Millet and Modern Art: From Van Gogh to Dalí
“For Millet and Modern Art, the essays are its heart and soul, down to earth and of course, modern.”
Digging deeper than his peasant farmers and their tools might allow, Millet and Modern Art uncovers intriguing, thought provoking considerations for someone who has become, over the centuries, a richly versatile and impactful artist. Jean-François Millet (1814–1875) may have painted nature from the earthy, rural world he saw around him, but he was still considered modern and avant-garde, influential to a host of world famous painters.
The first curious wonder is why the subtitle targets Van Gogh as the starting point to Millet’s modern connection. The excellently written introduction even states that there is a “wide international diversity of avant-garde artists who were influenced by Millet in the late nineteenth and early twentieth centuries.”
Various essays talk about equally renowned admirers of Millet including Monet, Degas, Renoir, Sisley, Morisot, Pissarro, Cézanne, Seurat, Gauguin, or Bernard, from among the powerhouses of the time—all of whom were indebted to Millet’s approaches and were each on the scene prior to or simultaneously with Van Gogh (1853–1890). “Millet was a great synthesist—extending into the work of Monet, Seurat, and Van Gogh.” So the question is: Why give the title to Van Gogh?
As the case builds up, essay by essay, example by example, image by image, there is an interesting dynamic playing out. The reader is drawn in, waiting patiently and expectantly to be let in on the editors’ big reveal. The other artists picked out certain aspects of Millet’s work that appealed to them and sparked them to experiment further in one area or another. In contrast Van Gogh, as the thesis is presented, who saw Millet as a total and complete role model and mentor as much in art as in life, morality, and spirituality, bordering on obsessive infatuation, as Van Gogh’s personality was prone to do through most of his life.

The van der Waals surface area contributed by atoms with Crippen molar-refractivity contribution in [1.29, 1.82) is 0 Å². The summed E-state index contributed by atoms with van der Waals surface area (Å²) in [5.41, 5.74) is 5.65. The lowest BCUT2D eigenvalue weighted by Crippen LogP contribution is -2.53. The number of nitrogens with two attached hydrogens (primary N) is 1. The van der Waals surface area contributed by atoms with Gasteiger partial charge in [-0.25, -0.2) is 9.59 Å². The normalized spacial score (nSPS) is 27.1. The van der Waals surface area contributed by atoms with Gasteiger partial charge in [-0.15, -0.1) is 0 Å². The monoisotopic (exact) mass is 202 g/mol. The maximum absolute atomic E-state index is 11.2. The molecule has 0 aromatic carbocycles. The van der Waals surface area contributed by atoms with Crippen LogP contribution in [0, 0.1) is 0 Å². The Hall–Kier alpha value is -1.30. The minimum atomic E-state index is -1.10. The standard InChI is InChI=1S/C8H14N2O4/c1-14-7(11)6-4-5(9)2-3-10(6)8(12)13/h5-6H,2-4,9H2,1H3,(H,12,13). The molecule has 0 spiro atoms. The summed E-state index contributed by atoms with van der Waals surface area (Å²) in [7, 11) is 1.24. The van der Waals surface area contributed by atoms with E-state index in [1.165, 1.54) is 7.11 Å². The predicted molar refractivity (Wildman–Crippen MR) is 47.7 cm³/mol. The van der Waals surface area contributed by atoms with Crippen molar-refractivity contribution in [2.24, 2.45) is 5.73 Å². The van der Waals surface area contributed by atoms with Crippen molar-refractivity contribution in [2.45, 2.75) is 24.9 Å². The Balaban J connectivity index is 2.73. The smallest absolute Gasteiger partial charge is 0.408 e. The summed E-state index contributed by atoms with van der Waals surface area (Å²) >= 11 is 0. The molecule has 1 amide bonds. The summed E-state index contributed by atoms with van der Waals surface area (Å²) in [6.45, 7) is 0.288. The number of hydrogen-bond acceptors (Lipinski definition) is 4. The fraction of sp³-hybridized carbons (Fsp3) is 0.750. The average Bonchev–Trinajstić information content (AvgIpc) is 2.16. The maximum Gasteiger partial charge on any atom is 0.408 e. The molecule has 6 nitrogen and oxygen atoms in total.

Equally satisfying is to think about not only what Millet did for Van Gogh, but what Van Gogh did for Millet. As Millet’s oeuvre was posthumously underrated and undervalued, at risk of being under-represented or even buried into obscurity, it was Van Gogh’s commitment to everything Millet that, subsequent to Van Gogh’s notoriety, lifted Millet back up into the forefront of art history. As Van Gogh reached his claim to fame, so Millet was re-launched into a higher status as well, securing his position in the overall canon.
Having Dalí (1904–1989) bookend the other side of Millet’s chronology is almost as curious a point as Van Gogh. The essays spend quite a bit of time and page space explaining Van Gogh’s relationship with Millet, eventually justifying the choice. They also emphasize the wide range of Millet’s appeal across the century in Europe, Russia, and the United States. Winslow Homer, John Singer Sargent, George Inness, Giovanni Segantini, and Walter Sickert were on the Millet bandwagon as were Edvard Munch and handfuls of other expressionist, abstractionists, suprematists and modernists.
Very little consideration is actually given to Dalí, and he sticks out no more than any of the other artists mentioned. If it weren’t for the fact that Millet’s Angelus happened to have hung in the classroom at Dalí’s Catholic school, where he undoubtedly suffered some form of abuse, he would potentially have had no need for Millet. The psycho-sexual book that the shock-value oriented Dalí soberingly attributes to Angelus is fanatical and deserved no more than the mere blip of a credit it received. Was obsession perhaps the criteria by which these two—Van Gogh and Dalí—were selected? Yet Millet’s points of exposure do not even conclude here with Dalí. Indeed, the final essay seems to drop off suddenly with the focus not on Dalí at all, but instead on Picasso.
For an exhibition catalog, Millet and Modern Art: From Van Gogh to Dalí is a bit unorthodox. As a catalog of exhibition artwork, it is difficult to follow. It is unclear how closely the material corresponds with the exhibition. The images are not presented in their own section, instead they are interspersed within the essays. An appendix indicates which selections are to be included/omitted from whichever venue would be hosting the exhibit. These differences appear significant.
To its credit, Millet and Modern Art is not just an exhibition catalog. Its primary focus is designed around the information, research, and inspiration of some original thoughts on the selected art history themes. In this aspect, it is well organized and clearly presented. For Millet and Modern Art, the essays are its heart and soul, down to earth and of course, modern.